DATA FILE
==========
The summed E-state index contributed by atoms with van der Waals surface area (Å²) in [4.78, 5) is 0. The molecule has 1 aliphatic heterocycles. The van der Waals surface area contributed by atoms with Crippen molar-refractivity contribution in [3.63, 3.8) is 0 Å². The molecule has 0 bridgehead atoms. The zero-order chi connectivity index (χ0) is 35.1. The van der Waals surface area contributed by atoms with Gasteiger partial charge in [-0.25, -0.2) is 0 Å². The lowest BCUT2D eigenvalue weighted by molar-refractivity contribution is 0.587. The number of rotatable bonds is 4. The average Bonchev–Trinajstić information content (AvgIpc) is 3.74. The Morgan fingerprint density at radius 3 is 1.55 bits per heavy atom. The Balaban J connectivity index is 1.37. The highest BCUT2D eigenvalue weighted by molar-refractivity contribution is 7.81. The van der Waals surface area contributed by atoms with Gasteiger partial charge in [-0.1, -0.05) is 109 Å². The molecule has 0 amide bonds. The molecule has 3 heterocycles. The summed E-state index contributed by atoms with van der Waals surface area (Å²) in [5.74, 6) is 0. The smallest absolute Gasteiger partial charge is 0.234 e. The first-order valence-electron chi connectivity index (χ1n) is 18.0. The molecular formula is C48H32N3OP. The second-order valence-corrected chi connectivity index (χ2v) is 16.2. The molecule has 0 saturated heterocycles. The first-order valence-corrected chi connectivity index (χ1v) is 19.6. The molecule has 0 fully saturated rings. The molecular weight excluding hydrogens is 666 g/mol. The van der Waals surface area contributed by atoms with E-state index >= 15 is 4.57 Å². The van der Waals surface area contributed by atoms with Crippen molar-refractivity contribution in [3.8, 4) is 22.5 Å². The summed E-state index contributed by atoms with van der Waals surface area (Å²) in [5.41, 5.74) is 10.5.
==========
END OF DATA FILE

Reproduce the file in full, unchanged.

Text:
The summed E-state index contributed by atoms with van der Waals surface area (Å²) in [4.78, 5) is 0. The molecule has 1 aliphatic heterocycles. The van der Waals surface area contributed by atoms with Crippen molar-refractivity contribution in [3.63, 3.8) is 0 Å². The molecule has 0 bridgehead atoms. The zero-order chi connectivity index (χ0) is 35.1. The van der Waals surface area contributed by atoms with Gasteiger partial charge in [-0.25, -0.2) is 0 Å². The lowest BCUT2D eigenvalue weighted by molar-refractivity contribution is 0.587. The number of rotatable bonds is 4. The average Bonchev–Trinajstić information content (AvgIpc) is 3.74. The Morgan fingerprint density at radius 3 is 1.55 bits per heavy atom. The Balaban J connectivity index is 1.37. The highest BCUT2D eigenvalue weighted by molar-refractivity contribution is 7.81. The van der Waals surface area contributed by atoms with Gasteiger partial charge in [-0.1, -0.05) is 109 Å². The molecule has 0 amide bonds. The molecule has 3 heterocycles. The summed E-state index contributed by atoms with van der Waals surface area (Å²) in [5.74, 6) is 0. The smallest absolute Gasteiger partial charge is 0.234 e. The first-order valence-electron chi connectivity index (χ1n) is 18.0. The molecular formula is C48H32N3OP. The second-order valence-corrected chi connectivity index (χ2v) is 16.2. The molecule has 0 saturated heterocycles. The first-order valence-corrected chi connectivity index (χ1v) is 19.6. The molecule has 0 fully saturated rings. The molecular weight excluding hydrogens is 666 g/mol. The van der Waals surface area contributed by atoms with E-state index >= 15 is 4.57 Å². The van der Waals surface area contributed by atoms with Crippen molar-refractivity contribution in [3.8, 4) is 22.5 Å². The summed E-state index contributed by atoms with van der Waals surface area (Å²) in [5.41, 5.74) is 10.5.